In this Example, in vivo labelling with bromodeoxyuridine (BrdU) was used to confirm that the thickness of the Ikkγ+/− epidermis and elevated expression of basal cytokeratins were due to hyperproliferation of keratinocytes (See, FIG. 5, Panel A). Mice were injected intraperitoneally with BrdU (100 μg/g; Sigma) and killed after 2 hours. Skin sections were processed as known in the art (See e.g., Hu et al., supra ). Paraffin embedded sections were stained with anti-BrdU (1:100; Sigma) and visualized by fluorescent immunohistochemistry using tyramide signal amplification (TSA) kits (NEN/Life Science).
TUNEL staining revealed dispersed apoptotic keratinocytes in day 3 Ikkγ+/− epidermis, and by day 9, large clusters of apoptotic cells were detected, as shown in FIG. 5, Panel B. No apoptotic cells were detected in age-matched wild-type control skin.
In this Example, experiments used during the development of the present invention to observe dermatopathology are described. Transverse sections of mouse skin (5 μm thick) were deparaffinized with xylene and rehydrated through graded ethanol. Sections were stained as known in the art and described by Hu et al. (Hu et al., supra ) with anti-cK1, anti-cK5, anti-cK6, anti-cK10, anti-cK14, anti-cK17, anti-filaggrin, anti-involucin, and anti-loricin. All antisera were used at 1:5000 dilution and were obtained from Covance, with the exception of anti-cK17, which was obtained from P.A. Coulombe. Frozen skin sections were stained with purified anti-IKKγ (3294; 1:2000). All slides were visualized by fluorescent immunohistochemistry with TSA kit (NEN/Life Science).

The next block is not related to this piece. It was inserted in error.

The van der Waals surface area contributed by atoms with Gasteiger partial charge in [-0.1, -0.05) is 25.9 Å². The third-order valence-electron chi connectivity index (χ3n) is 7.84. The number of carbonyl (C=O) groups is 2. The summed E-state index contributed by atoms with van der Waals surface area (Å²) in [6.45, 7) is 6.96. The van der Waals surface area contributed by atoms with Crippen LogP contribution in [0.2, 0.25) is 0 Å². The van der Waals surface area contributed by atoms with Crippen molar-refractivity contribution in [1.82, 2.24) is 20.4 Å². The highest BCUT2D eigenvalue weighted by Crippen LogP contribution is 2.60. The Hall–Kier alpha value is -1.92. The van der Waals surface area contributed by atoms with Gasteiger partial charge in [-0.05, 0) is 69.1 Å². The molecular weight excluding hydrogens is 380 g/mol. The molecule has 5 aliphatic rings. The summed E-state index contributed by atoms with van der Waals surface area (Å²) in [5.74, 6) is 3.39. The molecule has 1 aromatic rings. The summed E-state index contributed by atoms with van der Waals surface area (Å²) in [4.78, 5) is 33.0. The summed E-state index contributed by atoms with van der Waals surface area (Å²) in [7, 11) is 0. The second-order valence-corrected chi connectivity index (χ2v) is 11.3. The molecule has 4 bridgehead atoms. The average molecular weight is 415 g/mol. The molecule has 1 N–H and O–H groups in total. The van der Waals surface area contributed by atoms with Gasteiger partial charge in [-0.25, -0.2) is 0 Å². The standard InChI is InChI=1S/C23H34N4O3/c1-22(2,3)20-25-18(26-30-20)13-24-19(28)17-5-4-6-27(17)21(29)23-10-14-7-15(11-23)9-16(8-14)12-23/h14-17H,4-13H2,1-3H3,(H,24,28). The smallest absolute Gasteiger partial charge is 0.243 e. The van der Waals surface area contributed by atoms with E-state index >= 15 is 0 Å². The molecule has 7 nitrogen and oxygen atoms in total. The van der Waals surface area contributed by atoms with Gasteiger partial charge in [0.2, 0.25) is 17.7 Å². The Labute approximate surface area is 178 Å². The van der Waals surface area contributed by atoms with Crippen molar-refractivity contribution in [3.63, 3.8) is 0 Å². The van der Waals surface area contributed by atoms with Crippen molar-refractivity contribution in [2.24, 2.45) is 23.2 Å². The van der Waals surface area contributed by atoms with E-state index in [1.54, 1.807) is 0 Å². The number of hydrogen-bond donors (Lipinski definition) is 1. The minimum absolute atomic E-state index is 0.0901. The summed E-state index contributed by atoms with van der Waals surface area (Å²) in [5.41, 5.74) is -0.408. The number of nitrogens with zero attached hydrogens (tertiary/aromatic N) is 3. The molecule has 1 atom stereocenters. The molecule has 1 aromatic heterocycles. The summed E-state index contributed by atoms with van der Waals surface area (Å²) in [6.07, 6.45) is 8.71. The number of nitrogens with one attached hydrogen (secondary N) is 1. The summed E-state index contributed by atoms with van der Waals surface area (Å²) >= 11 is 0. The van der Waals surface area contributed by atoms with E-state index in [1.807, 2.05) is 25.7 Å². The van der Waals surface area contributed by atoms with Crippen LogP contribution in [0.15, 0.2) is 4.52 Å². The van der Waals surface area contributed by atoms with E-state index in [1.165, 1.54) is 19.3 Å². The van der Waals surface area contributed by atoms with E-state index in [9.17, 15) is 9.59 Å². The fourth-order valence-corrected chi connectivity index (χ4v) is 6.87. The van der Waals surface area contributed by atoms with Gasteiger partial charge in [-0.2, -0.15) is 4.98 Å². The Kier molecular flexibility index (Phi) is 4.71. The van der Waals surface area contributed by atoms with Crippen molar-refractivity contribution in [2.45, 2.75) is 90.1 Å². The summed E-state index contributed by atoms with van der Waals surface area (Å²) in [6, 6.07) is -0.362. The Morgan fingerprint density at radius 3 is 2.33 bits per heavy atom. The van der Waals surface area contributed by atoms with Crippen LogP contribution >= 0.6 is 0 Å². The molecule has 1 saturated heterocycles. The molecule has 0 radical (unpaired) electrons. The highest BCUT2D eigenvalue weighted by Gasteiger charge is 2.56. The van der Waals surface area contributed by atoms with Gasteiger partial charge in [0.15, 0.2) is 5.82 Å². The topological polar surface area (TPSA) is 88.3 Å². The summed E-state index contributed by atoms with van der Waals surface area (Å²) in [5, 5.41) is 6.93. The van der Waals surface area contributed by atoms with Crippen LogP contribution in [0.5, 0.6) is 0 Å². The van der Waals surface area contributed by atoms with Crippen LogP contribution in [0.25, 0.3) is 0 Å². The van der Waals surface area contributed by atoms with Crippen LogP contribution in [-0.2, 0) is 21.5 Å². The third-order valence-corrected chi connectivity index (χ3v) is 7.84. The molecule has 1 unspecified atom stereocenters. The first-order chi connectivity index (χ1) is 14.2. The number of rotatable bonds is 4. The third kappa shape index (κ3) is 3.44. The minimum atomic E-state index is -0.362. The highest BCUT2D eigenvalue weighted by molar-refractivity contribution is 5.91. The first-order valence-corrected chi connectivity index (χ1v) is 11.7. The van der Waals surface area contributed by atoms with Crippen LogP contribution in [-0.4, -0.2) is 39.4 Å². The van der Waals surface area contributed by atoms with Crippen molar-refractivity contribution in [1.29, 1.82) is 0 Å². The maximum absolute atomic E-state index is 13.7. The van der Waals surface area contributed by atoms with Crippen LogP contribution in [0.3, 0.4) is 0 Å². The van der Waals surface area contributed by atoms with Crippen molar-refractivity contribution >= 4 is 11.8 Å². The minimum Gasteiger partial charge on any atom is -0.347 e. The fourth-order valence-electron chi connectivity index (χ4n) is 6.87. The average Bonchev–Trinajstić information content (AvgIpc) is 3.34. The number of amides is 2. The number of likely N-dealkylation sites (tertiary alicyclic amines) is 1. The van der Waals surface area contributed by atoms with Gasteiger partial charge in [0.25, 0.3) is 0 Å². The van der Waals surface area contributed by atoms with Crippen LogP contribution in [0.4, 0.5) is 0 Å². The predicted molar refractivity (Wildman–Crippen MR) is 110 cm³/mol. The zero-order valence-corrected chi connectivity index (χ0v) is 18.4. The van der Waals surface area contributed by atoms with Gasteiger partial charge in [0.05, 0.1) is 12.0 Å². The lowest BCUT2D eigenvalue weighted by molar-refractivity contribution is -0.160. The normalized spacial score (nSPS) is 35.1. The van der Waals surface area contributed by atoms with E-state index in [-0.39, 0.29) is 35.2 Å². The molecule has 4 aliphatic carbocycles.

Human skin samples (4 μm thick) were deparaffinized and rehydrated as above, prior to staining with anti-IKKα (H744), anti-IKKβ (H470), or anti-IKKγ (L17). All of these antibodies were obtained from Santa Cruz, and were diluted 1:80. The chromogen reaction, resulting in a visible brown precipitate was developed using the ImmunoCruz (Santa Cruz) staining system according to the manufacturer's recommendations.
In these experiments, histological sections of wild-type and Ikkγ+/− female skin were observed. Sections obtained from newborn animals revealed normal epidermis and no morphological differences. However, by day 3, the Ikkγ+/− epidermis was diffusely hyperplastic, containing 6-8 layers versus the normal 3-4 layers as shown in FIG. 4, Panel A. The Ikkγ+/− epidermis also contained large microvesicles full of numerous eosinophils and neutrophils. Cells in the basal layers were mildly elongated and disorganized. At day 9, the Ikkγ+/− epidermis was even more hyperplastic and was composed of 8-12 cell layers (See, FIG. 4, Panel A). The outer 3-5 cell layers contained prominent keratohyaline granules (See, FIG. 4, Panels A and B). The stratum corneum was thickened, with keratin arranged in compacted sheets (lamellar hyperkeratosis). Scattered throughout the Ikkγ+/− epidermis were degenerate keratinocytes characterized by shrunken, deeply eosinophilic cytoplasm, and pyknotic nuclei. Multifocal areas of mild intercellular edema were found in the epidermis of day 9 Ikkγ+/− animals. These areas were absent in wild-type tissue. The Ikkγ+/− dermis was hypercellular due to infiltrates of neutrophils, with a lesser number of mast cells and occasional eosinophils. Although day 9 Ikkγ+/− skin was found to have a thicker epidermis, overall, it was much thinner (2-3 times) than wild-type skin, due to the lack of subcutaneous fat. Cells with pyknotic nuclei were also found in the root sheaths within Ikkγ+/− skin. Electron microscopy revealed that the Ikkγ+/− keratinocytes were separated by intercellular edema (spongiosis), as shown in FIG. 4, Panel B.